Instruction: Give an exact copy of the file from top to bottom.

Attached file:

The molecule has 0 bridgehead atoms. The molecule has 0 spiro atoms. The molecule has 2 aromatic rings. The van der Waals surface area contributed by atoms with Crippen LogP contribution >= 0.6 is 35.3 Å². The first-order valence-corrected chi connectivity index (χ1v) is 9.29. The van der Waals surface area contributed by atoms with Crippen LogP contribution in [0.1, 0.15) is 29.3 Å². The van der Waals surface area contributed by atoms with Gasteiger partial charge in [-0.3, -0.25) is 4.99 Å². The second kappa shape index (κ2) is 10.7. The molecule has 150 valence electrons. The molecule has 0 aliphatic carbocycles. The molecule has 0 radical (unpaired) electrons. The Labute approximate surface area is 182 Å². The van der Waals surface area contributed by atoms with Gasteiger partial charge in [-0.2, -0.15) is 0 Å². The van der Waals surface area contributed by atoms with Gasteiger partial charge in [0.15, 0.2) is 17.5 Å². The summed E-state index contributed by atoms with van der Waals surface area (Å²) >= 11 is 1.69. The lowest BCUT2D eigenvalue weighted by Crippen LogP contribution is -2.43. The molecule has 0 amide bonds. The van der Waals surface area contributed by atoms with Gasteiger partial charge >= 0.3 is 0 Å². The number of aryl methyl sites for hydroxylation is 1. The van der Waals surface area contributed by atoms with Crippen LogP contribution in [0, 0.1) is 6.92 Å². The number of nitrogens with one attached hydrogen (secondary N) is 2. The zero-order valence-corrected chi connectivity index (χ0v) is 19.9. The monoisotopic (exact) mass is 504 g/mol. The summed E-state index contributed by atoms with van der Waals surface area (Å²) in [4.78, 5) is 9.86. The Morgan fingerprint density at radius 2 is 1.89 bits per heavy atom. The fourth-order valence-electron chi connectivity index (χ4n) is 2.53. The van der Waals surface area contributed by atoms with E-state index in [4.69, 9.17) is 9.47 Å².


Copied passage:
The molecule has 0 bridgehead atoms. The molecule has 0 spiro atoms. The molecule has 2 aromatic rings. The van der Waals surface area contributed by atoms with Crippen LogP contribution >= 0.6 is 35.3 Å². The first-order valence-corrected chi connectivity index (χ1v) is 9.29. The van der Waals surface area contributed by atoms with Crippen LogP contribution in [0.1, 0.15) is 29.3 Å². The van der Waals surface area contributed by atoms with Gasteiger partial charge in [-0.3, -0.25) is 4.99 Å². The second kappa shape index (κ2) is 10.7. The molecule has 150 valence electrons. The molecule has 0 aliphatic carbocycles. The molecule has 0 radical (unpaired) electrons. The Labute approximate surface area is 182 Å². The van der Waals surface area contributed by atoms with Gasteiger partial charge in [-0.2, -0.15) is 0 Å². The van der Waals surface area contributed by atoms with Gasteiger partial charge in [0.15, 0.2) is 17.5 Å². The summed E-state index contributed by atoms with van der Waals surface area (Å²) >= 11 is 1.69. The lowest BCUT2D eigenvalue weighted by Crippen LogP contribution is -2.43. The molecule has 0 amide bonds. The van der Waals surface area contributed by atoms with Gasteiger partial charge >= 0.3 is 0 Å². The number of aryl methyl sites for hydroxylation is 1. The van der Waals surface area contributed by atoms with Crippen LogP contribution in [0, 0.1) is 6.92 Å². The number of nitrogens with one attached hydrogen (secondary N) is 2. The zero-order valence-corrected chi connectivity index (χ0v) is 19.9. The monoisotopic (exact) mass is 504 g/mol. The summed E-state index contributed by atoms with van der Waals surface area (Å²) in [4.78, 5) is 9.86. The Morgan fingerprint density at radius 2 is 1.89 bits per heavy atom. The fourth-order valence-electron chi connectivity index (χ4n) is 2.53. The van der Waals surface area contributed by atoms with E-state index in [4.69, 9.17) is 9.47 Å².